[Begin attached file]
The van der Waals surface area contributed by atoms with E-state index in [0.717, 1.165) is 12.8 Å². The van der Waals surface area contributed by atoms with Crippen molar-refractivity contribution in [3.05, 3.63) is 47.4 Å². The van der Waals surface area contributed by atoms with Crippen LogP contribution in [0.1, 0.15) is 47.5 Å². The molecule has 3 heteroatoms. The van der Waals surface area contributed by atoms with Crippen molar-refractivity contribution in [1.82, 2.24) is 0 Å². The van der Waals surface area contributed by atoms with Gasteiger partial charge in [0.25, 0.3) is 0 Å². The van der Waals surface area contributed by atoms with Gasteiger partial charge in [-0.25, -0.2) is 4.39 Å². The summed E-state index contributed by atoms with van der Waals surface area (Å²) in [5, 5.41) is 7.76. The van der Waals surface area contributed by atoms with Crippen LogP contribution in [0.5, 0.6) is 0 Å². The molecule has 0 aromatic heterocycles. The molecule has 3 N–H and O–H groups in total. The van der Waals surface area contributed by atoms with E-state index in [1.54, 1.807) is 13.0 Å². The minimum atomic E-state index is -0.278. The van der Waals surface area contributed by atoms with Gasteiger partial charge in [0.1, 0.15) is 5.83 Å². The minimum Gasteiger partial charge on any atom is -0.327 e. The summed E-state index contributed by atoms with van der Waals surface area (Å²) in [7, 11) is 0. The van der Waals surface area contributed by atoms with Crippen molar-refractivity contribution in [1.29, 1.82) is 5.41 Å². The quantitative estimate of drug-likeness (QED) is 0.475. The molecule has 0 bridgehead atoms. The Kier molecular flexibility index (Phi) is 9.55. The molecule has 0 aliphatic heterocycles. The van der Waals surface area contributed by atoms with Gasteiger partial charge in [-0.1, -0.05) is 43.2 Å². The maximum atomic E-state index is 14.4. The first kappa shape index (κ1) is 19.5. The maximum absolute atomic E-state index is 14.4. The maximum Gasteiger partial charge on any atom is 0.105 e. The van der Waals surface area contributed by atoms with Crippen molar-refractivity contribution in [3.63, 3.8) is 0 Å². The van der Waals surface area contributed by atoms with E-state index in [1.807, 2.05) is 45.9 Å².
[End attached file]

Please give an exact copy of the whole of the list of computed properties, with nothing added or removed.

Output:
The van der Waals surface area contributed by atoms with E-state index in [0.717, 1.165) is 12.8 Å². The van der Waals surface area contributed by atoms with Crippen molar-refractivity contribution in [3.05, 3.63) is 47.4 Å². The van der Waals surface area contributed by atoms with Crippen LogP contribution in [0.1, 0.15) is 47.5 Å². The molecule has 3 heteroatoms. The van der Waals surface area contributed by atoms with Crippen molar-refractivity contribution in [1.82, 2.24) is 0 Å². The van der Waals surface area contributed by atoms with Gasteiger partial charge in [0.25, 0.3) is 0 Å². The van der Waals surface area contributed by atoms with Gasteiger partial charge in [-0.25, -0.2) is 4.39 Å². The summed E-state index contributed by atoms with van der Waals surface area (Å²) in [5, 5.41) is 7.76. The van der Waals surface area contributed by atoms with Crippen LogP contribution in [0.5, 0.6) is 0 Å². The molecule has 0 aromatic heterocycles. The molecule has 3 N–H and O–H groups in total. The van der Waals surface area contributed by atoms with E-state index in [1.54, 1.807) is 13.0 Å². The minimum atomic E-state index is -0.278. The van der Waals surface area contributed by atoms with Gasteiger partial charge in [0.1, 0.15) is 5.83 Å². The minimum Gasteiger partial charge on any atom is -0.327 e. The summed E-state index contributed by atoms with van der Waals surface area (Å²) in [7, 11) is 0. The van der Waals surface area contributed by atoms with Crippen molar-refractivity contribution in [1.29, 1.82) is 5.41 Å². The quantitative estimate of drug-likeness (QED) is 0.475. The molecule has 0 bridgehead atoms. The Kier molecular flexibility index (Phi) is 9.55. The molecule has 0 aliphatic heterocycles. The van der Waals surface area contributed by atoms with Gasteiger partial charge in [-0.1, -0.05) is 43.2 Å². The maximum atomic E-state index is 14.4. The first kappa shape index (κ1) is 19.5. The maximum absolute atomic E-state index is 14.4. The maximum Gasteiger partial charge on any atom is 0.105 e. The van der Waals surface area contributed by atoms with Crippen molar-refractivity contribution in [3.63, 3.8) is 0 Å². The van der Waals surface area contributed by atoms with E-state index in [1.807, 2.05) is 45.9 Å².